Magnesium represents 0.07 % of the composition of the Sun's photosphere while aluminum represents 0.006 %. Therefore, there is much more magnesium than aluminum in the Sun's photosphere.

But the same does not happen in the Earth's crust, where magnesium represents 2.9 % of its composition and aluminum represents 8.1 %.

Is there a particular reason why this is so?

  • 1
    $\begingroup$ Magnesium is more plentiful than aluminum in the mantle, which is 84% of the Earth's volume . $\endgroup$ Commented Jun 1, 2020 at 3:23
  • $\begingroup$ That is to be expected, but I was referring to why aluminum is more abundant in the crust. $\endgroup$
    – URIZEN
    Commented Jun 1, 2020 at 3:41
  • $\begingroup$ Don't forget uranium. There's a lot more gold than there is uranium in the solar system, by a factor of about 20, but there's a whole lot more uranium in the Earth's crust than there is gold, by a factor of about 600. There's more uranium than gold in the Earth's crust for the same reason that there's more aluminum than magnesium in the Earth's crust. $\endgroup$ Commented Jun 1, 2020 at 15:06
  • $\begingroup$ If you ask about the crust specifically, that should be in our title as well.. $\endgroup$
    – Jan Doggen
    Commented Jun 3, 2020 at 15:41

2 Answers 2


On the earth as a whole, there is much more magnesium than aluminium.

Your question is why, specifically in the crust, there is more aluminium than magnesium.

The reason is that Mg is a compatible element whereas Al is an incompatible element. There were several questions here that addressed some aspects of this topic, for example:

What are the high field strength and large ion lithophile (HFS or HFSE & LIL or LILE) elements?

What was the likely composition of Earth's early crust (how did crustal composition evolve)?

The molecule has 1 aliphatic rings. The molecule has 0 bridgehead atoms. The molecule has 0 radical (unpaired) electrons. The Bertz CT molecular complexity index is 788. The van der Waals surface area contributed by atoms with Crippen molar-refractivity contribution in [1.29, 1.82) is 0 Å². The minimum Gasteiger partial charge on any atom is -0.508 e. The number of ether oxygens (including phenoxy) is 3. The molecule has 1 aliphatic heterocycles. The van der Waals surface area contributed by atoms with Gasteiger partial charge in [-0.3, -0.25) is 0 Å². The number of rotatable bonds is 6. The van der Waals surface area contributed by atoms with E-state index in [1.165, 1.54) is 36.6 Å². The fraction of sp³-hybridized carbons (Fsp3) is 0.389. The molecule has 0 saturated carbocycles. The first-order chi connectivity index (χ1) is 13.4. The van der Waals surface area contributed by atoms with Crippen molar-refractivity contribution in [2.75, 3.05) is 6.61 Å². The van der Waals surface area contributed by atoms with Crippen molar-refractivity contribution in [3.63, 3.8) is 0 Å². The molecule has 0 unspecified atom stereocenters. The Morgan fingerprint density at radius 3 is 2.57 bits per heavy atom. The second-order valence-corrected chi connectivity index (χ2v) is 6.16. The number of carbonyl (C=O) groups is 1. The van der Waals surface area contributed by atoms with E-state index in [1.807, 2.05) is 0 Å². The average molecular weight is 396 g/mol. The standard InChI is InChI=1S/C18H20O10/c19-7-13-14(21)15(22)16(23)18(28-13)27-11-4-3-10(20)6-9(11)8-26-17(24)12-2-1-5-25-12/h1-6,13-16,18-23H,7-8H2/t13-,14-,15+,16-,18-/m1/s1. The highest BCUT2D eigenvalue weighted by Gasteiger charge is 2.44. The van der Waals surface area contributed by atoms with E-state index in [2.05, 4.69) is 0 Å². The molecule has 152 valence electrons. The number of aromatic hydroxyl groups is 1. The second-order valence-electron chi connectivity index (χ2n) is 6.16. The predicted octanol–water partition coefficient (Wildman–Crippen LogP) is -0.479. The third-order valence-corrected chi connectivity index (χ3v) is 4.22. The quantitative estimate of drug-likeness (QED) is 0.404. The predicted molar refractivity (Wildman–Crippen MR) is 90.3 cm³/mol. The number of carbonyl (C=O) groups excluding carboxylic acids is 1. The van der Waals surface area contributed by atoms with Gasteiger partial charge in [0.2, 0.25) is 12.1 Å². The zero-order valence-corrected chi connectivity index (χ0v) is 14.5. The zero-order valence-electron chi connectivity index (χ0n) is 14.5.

Why silicon is abundant in earth surface?

Why do felsic materials have lower melting points than mafic?

Why is there more Al than Mg in the crust?

In earth's (upper) mantle, most Mg is inside the mineral olivine, with some in other minerals such as clinopyroxene and orthopyroxene. In contrast, most Al is in the minerals plagioclase, spinel, and garnet. There could be a tiny amount of Al in the pyroxenes as well.

When you melt the solid mantle rock that is composed of all of the minerals I listed above, some minerals melt at lower temperatures than the others. So the magma composition that is formed more closely resembles those minerals that melted.

As you can guess, the Mg-rich minerals are refractory (that is, they are harder to melt). The Al-rich minerals are usually very easy to melt. So whenever you have magma that comes from the mantle into the crust, it will have more Al than Mg. Over the billions of years of Earth's crustal evolution, quite a lot of Al (along with Na, K, Fe, Ca, and Si) accumulated in the crust, relative to the amount that was in the parental mantle.

  • $\begingroup$ Also the source of the old terms "SiAl" and "SiMa". $\endgroup$
    – Spencer
    Commented Jun 2, 2020 at 13:18

Actually magnesium has lower temperature of melting compared to aluminium (by about 10 degrees Celsius), which means that in the lower layers of the earth where aluminium particles aren't melting magnesium particles would keep dripping down. Aluminium also has higher electronegativity, which means that aluminium forms stronger bonds. Finally, the granular convection (the Brazil nut effect) may add to this, forcing bigger lumps with aluminium to roll over up to the surface following every earthquake.


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